Three In Ten People Get ‘Out Of Breath’ Walking Up A Flight Of Stairs

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Three in 10 people in Britain become short of breath after walking up a flight of stairs, a study has found.

Researchers said the average adult will be left feeling breathless six times a week, often as a result of ‘light-to-moderate’ exercise.

Four in 10 have had to take a breather after running for a bus while one quarter get out of breath during sex.

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Another 16 per cent admit playing with their child is enough to leave them puffed out and nearly one in 10 struggle to pick something up off the floor without needing to catch their breath afterwards.

More than a fifth of employees have even felt light-headed during the course of a workday, when the pressure and stress became too much.

Mike McKevitt, Director of Patient Services for the British Lung Foundation, said:

It’s worrying that so many people found themselves out of breath performing simple actions.

Breathlessness doing everyday tasks could be a symptom of lung disease and is something that shouldn’t be ignored.

There are many people in the UK who may have a lung disease but do not have a diagnosis – who feel breathless daily – but have not been to the doctors.

Even though more than four in 10 people think they’re fit and healthy, you can see from the results this may not be the case. If you’re breathless doing every day tasks that’s not right.  Lung health is so important to our overall wellbeing.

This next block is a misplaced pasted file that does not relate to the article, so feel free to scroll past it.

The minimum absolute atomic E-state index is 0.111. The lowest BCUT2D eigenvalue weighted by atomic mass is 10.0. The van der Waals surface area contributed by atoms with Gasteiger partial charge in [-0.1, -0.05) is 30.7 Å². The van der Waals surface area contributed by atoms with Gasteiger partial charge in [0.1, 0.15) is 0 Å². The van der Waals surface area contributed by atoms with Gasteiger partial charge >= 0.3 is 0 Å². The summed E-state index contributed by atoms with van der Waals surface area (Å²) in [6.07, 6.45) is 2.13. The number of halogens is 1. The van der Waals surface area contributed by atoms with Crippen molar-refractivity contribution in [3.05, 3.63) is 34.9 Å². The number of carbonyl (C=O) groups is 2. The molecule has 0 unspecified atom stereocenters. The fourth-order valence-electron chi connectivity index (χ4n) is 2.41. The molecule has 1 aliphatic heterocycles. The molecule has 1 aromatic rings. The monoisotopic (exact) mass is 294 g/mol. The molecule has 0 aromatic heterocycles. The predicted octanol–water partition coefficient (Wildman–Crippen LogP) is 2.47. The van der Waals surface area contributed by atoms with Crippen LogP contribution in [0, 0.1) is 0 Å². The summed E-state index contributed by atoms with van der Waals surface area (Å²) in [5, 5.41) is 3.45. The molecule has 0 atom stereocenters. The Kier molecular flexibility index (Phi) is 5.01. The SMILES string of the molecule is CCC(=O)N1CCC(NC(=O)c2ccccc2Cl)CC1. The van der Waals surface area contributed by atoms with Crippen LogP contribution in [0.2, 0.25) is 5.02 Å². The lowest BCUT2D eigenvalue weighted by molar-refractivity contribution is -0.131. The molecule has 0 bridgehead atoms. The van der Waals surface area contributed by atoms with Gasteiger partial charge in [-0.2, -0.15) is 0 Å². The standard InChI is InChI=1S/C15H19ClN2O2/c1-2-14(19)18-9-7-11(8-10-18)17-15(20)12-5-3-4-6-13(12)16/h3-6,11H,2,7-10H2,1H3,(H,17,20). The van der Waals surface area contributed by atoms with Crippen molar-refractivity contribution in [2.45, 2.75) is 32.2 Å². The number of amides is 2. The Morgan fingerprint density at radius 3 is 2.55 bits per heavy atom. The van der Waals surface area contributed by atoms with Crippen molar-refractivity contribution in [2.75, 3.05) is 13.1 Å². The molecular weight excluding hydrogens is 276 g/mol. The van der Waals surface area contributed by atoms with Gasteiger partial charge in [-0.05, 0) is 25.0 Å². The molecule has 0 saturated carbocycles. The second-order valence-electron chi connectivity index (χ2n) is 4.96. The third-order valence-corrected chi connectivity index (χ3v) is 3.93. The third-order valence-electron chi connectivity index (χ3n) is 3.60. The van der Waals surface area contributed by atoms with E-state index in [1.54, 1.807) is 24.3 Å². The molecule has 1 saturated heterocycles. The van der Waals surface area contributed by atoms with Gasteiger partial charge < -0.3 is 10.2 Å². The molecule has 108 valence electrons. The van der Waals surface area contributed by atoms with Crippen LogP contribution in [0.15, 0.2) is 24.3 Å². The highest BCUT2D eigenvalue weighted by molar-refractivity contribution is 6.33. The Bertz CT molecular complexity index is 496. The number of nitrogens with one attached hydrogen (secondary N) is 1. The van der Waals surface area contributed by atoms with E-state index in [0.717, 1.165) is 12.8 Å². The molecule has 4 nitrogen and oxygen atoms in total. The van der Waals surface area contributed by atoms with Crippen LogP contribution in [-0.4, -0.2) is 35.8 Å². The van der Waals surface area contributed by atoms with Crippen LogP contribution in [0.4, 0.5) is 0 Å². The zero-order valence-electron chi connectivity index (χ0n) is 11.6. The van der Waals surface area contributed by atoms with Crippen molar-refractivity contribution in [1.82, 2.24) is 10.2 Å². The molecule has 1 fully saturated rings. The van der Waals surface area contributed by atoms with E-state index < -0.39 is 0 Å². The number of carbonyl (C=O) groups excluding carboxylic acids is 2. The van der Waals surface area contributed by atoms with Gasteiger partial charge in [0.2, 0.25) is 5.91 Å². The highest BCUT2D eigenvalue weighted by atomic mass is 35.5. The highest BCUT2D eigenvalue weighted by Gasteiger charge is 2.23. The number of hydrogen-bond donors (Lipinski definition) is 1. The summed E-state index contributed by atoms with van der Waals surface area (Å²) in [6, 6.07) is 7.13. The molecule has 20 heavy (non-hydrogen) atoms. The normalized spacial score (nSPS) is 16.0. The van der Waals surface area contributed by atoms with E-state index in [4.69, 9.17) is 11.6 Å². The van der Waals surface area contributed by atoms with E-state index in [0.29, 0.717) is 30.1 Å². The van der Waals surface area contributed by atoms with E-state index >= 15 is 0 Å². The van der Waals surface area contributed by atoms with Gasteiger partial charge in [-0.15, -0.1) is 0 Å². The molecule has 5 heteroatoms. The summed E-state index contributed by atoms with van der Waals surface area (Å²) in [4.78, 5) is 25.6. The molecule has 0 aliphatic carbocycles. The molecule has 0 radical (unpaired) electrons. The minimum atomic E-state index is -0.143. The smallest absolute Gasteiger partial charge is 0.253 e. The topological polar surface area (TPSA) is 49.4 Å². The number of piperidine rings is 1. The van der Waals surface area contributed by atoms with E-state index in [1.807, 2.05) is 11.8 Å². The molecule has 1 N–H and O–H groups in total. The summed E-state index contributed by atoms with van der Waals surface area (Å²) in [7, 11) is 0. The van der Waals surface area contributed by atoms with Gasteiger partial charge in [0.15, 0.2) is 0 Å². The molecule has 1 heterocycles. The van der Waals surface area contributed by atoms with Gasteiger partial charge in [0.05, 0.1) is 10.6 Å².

The British Lung Foundation wants to encourage people to take their simple online breath test to see if they might need to see a GP.

The study, of 2,000 adults, found more than 25 per cent exercise less than once a week, with just one quarter saying they’d be comfortable to play a game of football or netball at their current level of fitness.

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Worryingly, a third of the population say they wouldn’t be able to run a mile ‘if their life depended on it.’

One in four people in Britain have had a friend or colleague comment on them being completely out of breath after a moderate amount of exertion.

And after running out of steam, it takes an average of 38 seconds to get it back – with one in 20 adults needing more than two minutes to collect themselves.

It also emerged while 44 per cent of respondents believe their current level of fitness has a negative impact on their lives, there are a myriad excuses as to why they haven’t done anything about it.

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Fifteen per cent say they have an injury that stops them from doing any exercise, and the same amount find they’re always too tired to work out.

And a tenth enjoy a sedentary life too much to get up and do some exercise to improve their lung health.

McKevitt added:

We shouldn’t be getting out of breath when playing with our children. That’s a warning sign that you should think seriously about getting advice.

No matter your circumstances, it’s possible to make yourself a little bit fitter and your lungs a little bit healthier.

Small changes like walking up the stairs rather than taking the lift or getting off the bus a stop early can make a real difference.

To take the British Lung Foundation online breath test visit: www.blf.org.uk/breathtest.

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